Alternative Fuels
by Archer Gilliam

Alternative vehicle fuels, including biodiesel, ethanol, batteries, fuel cells, and hydrogen, are becoming more important to people and companies in the world, but especially in the United States, as a way to save money as well as the environment. Two recent reasons are the fuel crisis of summer 2006, which brought gasoline prices creeping above $3.00 a gallon, and the January 2007 US State of the Union speech, in which the President outlined his ideas for increasing the supply of renewable and alternative fuels to 35 billion gallons by the year 2017.

Alternative fuels are important because oil (or petroleum), which produces the gasoline that powers most vehicles these days, is a non-renewable energy resource and will one day be used up if people keep on using as much as they do now. The use of gasoline as a vehicle fuel also produces carbon dioxide, a “greenhouse gas” which contributes to global warming and global climate change.

Oil is non-renewable because it is formed from the remains of very old plankton (tiny sea animals) and algae (tiny sea plants) that have settled in large quantities to the bottom of the ocean. Over thousands of billions of years these plants and animals, mixed with mud, are buried under heavy layers of sediment. High levels of heat and pressure cause the remains to change into liquid and gas, which move upwards through rock layers until they become trapped within porous rocks, called reservoirs, near the surface. This forms an oil field, from which drilling and pumping can extract the oil. Once an oil field is empty, there is no way to create the oil again.

Biodiesel is a diesel-like fuel made from vegetable oils and animal fats. It can be pure biodiesel (B100) or blended with regular diesel fuel (B20 would be 20% biodiesel/80% diesel). Using biodiesel reduces emissions of carbon monoxide and other pollutants, and pollutant emissions are reduced more as more biodiesel is blended into the fuel. B100 reduces carbon dioxide by 75%, while B20 reduces carbon dioxide emissions by 15%. B20 can generally be used in any diesel engine, but using B100 may require some engine modification.

Ethanol (ethyl alcohol or grain alcohol) is made from crops such as corn, sugar beets, sugar cane, barley and wheat. All gasoline-powered vehicles are able to run on gasoline/ethanol blends with up to 10% ethanol, and many states require use of up to 10% ethanol fuel because it reduces carbon dioxide emissions. However, real ethanol vehicles, called flexible fuel vehicles (FFVs), are specifically manufactured to run on up to 85% ethanol (E85). FFVs include vehicles such as compact cars, sport utility vehicles and pickup trucks, and can run on gasoline if there is no ethanol available. Most of the 150 existing E85 fueling stations are in the Midwest, making delivery to the coastal areas an issue. Another problem with ethanol is the worry that if countries grow more crops only for ethanol, their people may not have enough food to eat.

Electricity is another alternative to the use of oil for vehicle fuel, by using it to power battery electric and fuel cell vehicles. Benefits of electric vehicles (EVs) include no carbon dioxide emissions, lower "fuel" costs than gasoline-powered vehicles, and less maintenance. EVs have less moving parts to service and replace, except for battery replacement every three to six years. Also, national and state governments offer financial encouragements to buy alternative fuel vehicles. A problem with EVs is that, although the vehicles themselves do not emit pollution, electric power plants do emit pollution. EVs use electricity from energy storage devices such as batteries, which have a limited storage capacity. Plugging the vehicle into an electrical source, which can be either from existing power outlets or from renewable energy sources such as solar or wind energy, renews EV battery electricity.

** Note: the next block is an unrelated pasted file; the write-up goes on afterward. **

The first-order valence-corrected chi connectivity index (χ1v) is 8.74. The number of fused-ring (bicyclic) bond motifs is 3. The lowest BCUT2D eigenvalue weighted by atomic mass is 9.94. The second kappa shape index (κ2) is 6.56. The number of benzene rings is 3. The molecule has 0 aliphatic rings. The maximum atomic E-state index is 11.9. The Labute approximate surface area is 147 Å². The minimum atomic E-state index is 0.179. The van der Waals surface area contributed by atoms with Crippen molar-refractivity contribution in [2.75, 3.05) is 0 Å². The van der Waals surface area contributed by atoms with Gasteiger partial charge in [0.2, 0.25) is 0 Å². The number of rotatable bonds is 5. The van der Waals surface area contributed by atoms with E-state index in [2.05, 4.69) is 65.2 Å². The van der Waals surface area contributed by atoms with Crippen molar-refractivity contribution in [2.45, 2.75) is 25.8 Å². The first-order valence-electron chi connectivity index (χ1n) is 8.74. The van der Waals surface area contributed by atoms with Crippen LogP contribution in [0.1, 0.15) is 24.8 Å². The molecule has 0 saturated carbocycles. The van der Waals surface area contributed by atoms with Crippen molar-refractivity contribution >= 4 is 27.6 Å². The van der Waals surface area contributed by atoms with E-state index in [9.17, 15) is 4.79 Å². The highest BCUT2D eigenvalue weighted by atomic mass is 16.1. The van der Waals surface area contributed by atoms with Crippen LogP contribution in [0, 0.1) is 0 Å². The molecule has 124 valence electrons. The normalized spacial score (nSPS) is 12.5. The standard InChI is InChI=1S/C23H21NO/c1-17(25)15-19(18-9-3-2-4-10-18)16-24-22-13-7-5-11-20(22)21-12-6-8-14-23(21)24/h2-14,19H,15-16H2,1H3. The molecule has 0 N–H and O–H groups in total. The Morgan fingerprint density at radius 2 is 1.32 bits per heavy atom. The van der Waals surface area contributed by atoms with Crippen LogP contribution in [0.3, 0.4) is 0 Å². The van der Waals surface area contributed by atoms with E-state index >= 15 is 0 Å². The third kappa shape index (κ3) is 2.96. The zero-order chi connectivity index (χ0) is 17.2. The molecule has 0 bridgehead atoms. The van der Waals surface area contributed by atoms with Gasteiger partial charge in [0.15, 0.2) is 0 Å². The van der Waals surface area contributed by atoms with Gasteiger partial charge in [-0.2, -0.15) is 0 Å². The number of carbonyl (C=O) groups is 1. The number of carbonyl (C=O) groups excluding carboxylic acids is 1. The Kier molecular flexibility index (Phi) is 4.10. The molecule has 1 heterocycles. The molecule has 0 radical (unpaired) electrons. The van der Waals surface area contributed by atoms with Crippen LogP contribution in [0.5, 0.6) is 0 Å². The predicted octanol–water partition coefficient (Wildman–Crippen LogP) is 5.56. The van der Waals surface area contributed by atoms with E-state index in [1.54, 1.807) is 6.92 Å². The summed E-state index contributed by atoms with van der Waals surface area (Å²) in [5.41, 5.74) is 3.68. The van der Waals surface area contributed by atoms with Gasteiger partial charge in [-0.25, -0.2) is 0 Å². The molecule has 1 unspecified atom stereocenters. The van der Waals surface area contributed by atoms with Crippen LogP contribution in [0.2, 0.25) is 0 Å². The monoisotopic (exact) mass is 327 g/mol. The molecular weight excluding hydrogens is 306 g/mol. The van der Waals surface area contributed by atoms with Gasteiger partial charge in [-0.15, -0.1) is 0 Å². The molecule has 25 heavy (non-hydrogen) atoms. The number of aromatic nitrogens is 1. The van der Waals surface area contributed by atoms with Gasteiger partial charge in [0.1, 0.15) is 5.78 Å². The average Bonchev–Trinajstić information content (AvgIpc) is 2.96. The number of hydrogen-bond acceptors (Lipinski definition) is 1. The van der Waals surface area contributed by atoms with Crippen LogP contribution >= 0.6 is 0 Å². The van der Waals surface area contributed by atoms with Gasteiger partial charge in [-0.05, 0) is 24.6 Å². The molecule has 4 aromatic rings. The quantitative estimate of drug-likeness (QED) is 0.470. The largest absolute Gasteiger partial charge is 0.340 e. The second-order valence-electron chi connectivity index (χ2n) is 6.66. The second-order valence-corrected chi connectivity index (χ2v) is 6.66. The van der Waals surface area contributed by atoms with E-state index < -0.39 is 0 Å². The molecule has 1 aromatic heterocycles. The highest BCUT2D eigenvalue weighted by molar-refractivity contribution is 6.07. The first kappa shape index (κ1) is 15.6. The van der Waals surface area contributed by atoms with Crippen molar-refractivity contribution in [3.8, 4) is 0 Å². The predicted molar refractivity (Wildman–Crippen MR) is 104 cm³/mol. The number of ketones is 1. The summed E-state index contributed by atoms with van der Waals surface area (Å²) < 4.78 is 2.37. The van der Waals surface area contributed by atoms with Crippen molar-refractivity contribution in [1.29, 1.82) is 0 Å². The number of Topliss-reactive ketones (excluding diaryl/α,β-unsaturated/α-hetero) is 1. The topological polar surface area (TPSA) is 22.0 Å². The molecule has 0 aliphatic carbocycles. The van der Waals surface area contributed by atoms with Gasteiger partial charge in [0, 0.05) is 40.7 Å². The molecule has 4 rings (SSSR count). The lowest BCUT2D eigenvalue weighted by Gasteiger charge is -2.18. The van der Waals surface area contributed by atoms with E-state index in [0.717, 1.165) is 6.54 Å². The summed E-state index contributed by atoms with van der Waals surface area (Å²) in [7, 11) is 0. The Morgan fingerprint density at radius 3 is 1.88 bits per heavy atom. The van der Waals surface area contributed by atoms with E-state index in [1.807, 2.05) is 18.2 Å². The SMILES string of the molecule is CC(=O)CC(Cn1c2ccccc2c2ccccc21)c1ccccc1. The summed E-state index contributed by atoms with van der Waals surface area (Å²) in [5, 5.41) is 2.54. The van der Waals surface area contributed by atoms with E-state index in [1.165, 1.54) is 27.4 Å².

Hydrogen provides the cleanest, most efficient alternative to the use of oil. Fuel cell vehicle electricity is produced by a reaction that takes place when hydrogen and oxygen combine as they are fed into a proton exchange membrane (PEM) fuel cell "stack". This process produces enough electricity to power an electric automobile, without producing harmful emissions, leaving only heat and water. Hydrogen can also be used in internal combustion engine vehicles as pure hydrogen mixed with natural gas. Hydrogen may be very important for future development of sustainable transportation because of its possible ability to be produced in limitless quantities using renewable resources. Hydrogen's main benefits are stronger national energy security, reduced greenhouse gas emissions, improved air quality and increased energy efficiency.

The energy future of the world may depend on our ability to develop safe, cleaner, more efficient alternatives to oil as a base for vehicle fuel. The amount of oil available for everyone to use is not unlimited, and the countries in which the oil can be found have the ability to control the rest of the world by controlling distribution of the oil. The sooner we can develop the technology to run vehicles on other fuels, for a reasonable amount of money, the better for all people as well as for the environment of the planet.